This past week has been an interesting one in terms of international trade news. President Trump announced, via a Tweet, that he was slapping import tariffs on Chinese steel and that “trade wars are good, and easy to win“.

The ripples of this announcement are still spreading but already countries and trading blocs like Canada and the EU are considering retaliatory tariffs.

The thing is, China isn’t even a particularly major player in US steel imports. It barely factors on any of the top fives by specific products.

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The Limits of GDP

“Distinctions must be kept in mind between quantity and quality of growth, between costs and returns, and between the short and long run. Goals for more growth should specify more growth of what and for what.” – Simon Kuznets, developer of the measurement of GDP on the limitations of the statistic.

There’s a measurement of technological advancement in science and science fiction circles known as the Kardashev Scale. It measures how advanced a civilisation is by how much energy it consumes or is able to harness using its technology.

A Type 1 civilisation is able to use the same amount of energy as falls on their home planet from their home star. For Earth-Sol, this is a power consumption of about 7×1017 Watts.

A Type 2 civilisation is able to harness the entire energy output of its home star – either by colonising many star systems or by fully enclosing their home star by energy gathering technology like a Dyson Sphere. For our star, this is about 4×1026 Watts or about 500 million times the energy consumption of a Type 1 civilisation.

Finally, a Type 3 civilisation has the technology to harness the entire energy output of a galaxy – a feat rarely reached in even the most ambitiously scoped sci-fi but see Stephen Baxter’s Xeelee Sequence for beings which are capable of at least this and more. This level of tech involves the consumption of about 4×1037 Watts or about 100 billion times the power used by a Type 2 civilisation.

And where does our wee planet sit in all of this? Carl Sagan extrapolated from these points to create a more comprehensive mathematical formula for calculating a given civilisation’s Kardashev number. He also estimated in 1973 that humans generated an average of 8 Terawatts of power which gave us a Kardashev Number of about 0.70. As of 2015, our energy generation has increased to an average of about 19 TW which makes us now a Type 0.73 civilisation. Extrapolating out linearly, we should hit Type 1 around the year 2325.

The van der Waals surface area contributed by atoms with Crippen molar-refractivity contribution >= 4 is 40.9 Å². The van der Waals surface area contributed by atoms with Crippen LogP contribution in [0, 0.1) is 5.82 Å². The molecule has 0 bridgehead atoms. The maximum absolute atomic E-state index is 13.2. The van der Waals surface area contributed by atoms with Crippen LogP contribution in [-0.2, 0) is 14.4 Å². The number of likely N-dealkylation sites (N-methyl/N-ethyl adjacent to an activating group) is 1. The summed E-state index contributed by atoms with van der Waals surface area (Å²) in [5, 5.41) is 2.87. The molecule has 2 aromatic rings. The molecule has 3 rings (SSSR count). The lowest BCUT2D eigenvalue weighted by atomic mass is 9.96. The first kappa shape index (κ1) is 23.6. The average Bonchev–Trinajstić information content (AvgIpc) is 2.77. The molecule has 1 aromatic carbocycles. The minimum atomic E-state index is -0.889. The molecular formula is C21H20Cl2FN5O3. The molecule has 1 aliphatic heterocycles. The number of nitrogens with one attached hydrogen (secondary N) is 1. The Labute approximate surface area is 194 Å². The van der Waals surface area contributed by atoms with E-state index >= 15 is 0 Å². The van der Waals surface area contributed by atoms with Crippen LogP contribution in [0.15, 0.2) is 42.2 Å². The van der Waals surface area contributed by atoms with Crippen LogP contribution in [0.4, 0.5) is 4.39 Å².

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Imagine that the only thing that the scientific community really cared about was our progress up this scale. All of science was bent towards our expanding our power generation and consumption base. And all that politicians cared about was their “Kardashev Growth per year”. It wouldn’t matter if your discipline was physics, chemistry, biology or whatever. Anything that grew the Kardashev number was funded. What would we be missing if that was all we cared about?

(For my academic friends who want to draw parallels with the current obsession with citation number and impact factors…you’re not wrong, but…next time.)

It’s worth noting that whilst total global power generation has increased by a factor of 2.4 since 1973, global population has only increased by a factor of about 1.8. The “global average human” today is using about 33% more power than the “global average human” of 1973. This is due to a massive reduction in global poverty and an unbelievable expansion of buying power and access to technology around the globe.

Of course, there are limits to this kind of measurement. Technology doesn’t just get more powerful and more widespread as it develops, it also gets more efficient. The fitness band I’m wearing right now weighs less than 100g but has orders of magnitude more computing power and uses orders of magnitude less electrical power than my first desktop PC from the mid-1990s – never mind the room-sized behemoths of the early days of computing in the 1950s and ’60s.

We also must think about the environmental impact of our technology – another major difference between 1973 and now is the exponential expansion of renewable energy technology at the expense of fossil fuels.

A 2015 Megawatt emits about 20% less carbon dioxide than a 1973 Megawatt and that figure is about to fall dramatically over the next decade as we electrify our heat and transport industry.

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So obviously, rendering a civilisation’s level of technological development down into a single number and then measuring the growth of that number might be interesting and may be useful as a very broad comparator but it probably doesn’t tell anything useful about the shape of that society or what’s going on inside it.

So why do we expect the same from other renderings such as Gross Domestic Product?